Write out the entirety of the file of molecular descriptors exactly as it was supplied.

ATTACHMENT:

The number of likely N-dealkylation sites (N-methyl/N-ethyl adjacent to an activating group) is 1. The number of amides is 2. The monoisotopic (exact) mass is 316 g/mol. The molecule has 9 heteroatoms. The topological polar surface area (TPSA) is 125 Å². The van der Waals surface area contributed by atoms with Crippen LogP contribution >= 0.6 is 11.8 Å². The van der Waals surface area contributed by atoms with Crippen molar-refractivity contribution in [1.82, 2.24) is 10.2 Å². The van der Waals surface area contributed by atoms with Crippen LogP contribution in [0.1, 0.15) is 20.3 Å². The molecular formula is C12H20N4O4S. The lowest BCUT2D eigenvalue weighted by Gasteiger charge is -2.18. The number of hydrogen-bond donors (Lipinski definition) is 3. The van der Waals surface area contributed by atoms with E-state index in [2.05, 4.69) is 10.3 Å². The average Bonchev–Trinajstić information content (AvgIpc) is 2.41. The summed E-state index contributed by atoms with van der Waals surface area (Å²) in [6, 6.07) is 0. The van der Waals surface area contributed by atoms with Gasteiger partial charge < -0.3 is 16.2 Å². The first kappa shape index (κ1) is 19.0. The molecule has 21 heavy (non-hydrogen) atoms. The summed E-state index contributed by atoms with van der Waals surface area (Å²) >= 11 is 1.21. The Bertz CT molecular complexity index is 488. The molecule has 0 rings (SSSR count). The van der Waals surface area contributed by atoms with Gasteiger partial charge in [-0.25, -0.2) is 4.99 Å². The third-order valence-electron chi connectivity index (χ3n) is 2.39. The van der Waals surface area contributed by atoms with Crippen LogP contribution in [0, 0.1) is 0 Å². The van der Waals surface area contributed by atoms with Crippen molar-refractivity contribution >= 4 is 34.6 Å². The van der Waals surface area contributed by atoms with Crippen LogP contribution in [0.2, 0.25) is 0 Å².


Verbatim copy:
The number of likely N-dealkylation sites (N-methyl/N-ethyl adjacent to an activating group) is 1. The number of amides is 2. The monoisotopic (exact) mass is 316 g/mol. The molecule has 9 heteroatoms. The topological polar surface area (TPSA) is 125 Å². The van der Waals surface area contributed by atoms with Crippen LogP contribution >= 0.6 is 11.8 Å². The van der Waals surface area contributed by atoms with Crippen molar-refractivity contribution in [1.82, 2.24) is 10.2 Å². The van der Waals surface area contributed by atoms with Crippen LogP contribution in [0.1, 0.15) is 20.3 Å². The molecular formula is C12H20N4O4S. The lowest BCUT2D eigenvalue weighted by Gasteiger charge is -2.18. The number of hydrogen-bond donors (Lipinski definition) is 3. The van der Waals surface area contributed by atoms with E-state index in [2.05, 4.69) is 10.3 Å². The average Bonchev–Trinajstić information content (AvgIpc) is 2.41. The summed E-state index contributed by atoms with van der Waals surface area (Å²) in [6, 6.07) is 0. The van der Waals surface area contributed by atoms with Gasteiger partial charge < -0.3 is 16.2 Å². The first kappa shape index (κ1) is 19.0. The molecule has 21 heavy (non-hydrogen) atoms. The summed E-state index contributed by atoms with van der Waals surface area (Å²) >= 11 is 1.21. The Bertz CT molecular complexity index is 488. The molecule has 0 rings (SSSR count). The van der Waals surface area contributed by atoms with Gasteiger partial charge in [-0.25, -0.2) is 4.99 Å². The third-order valence-electron chi connectivity index (χ3n) is 2.39. The van der Waals surface area contributed by atoms with Crippen LogP contribution in [0, 0.1) is 0 Å². The van der Waals surface area contributed by atoms with Crippen molar-refractivity contribution >= 4 is 34.6 Å². The van der Waals surface area contributed by atoms with Crippen LogP contribution in [0.2, 0.25) is 0 Å².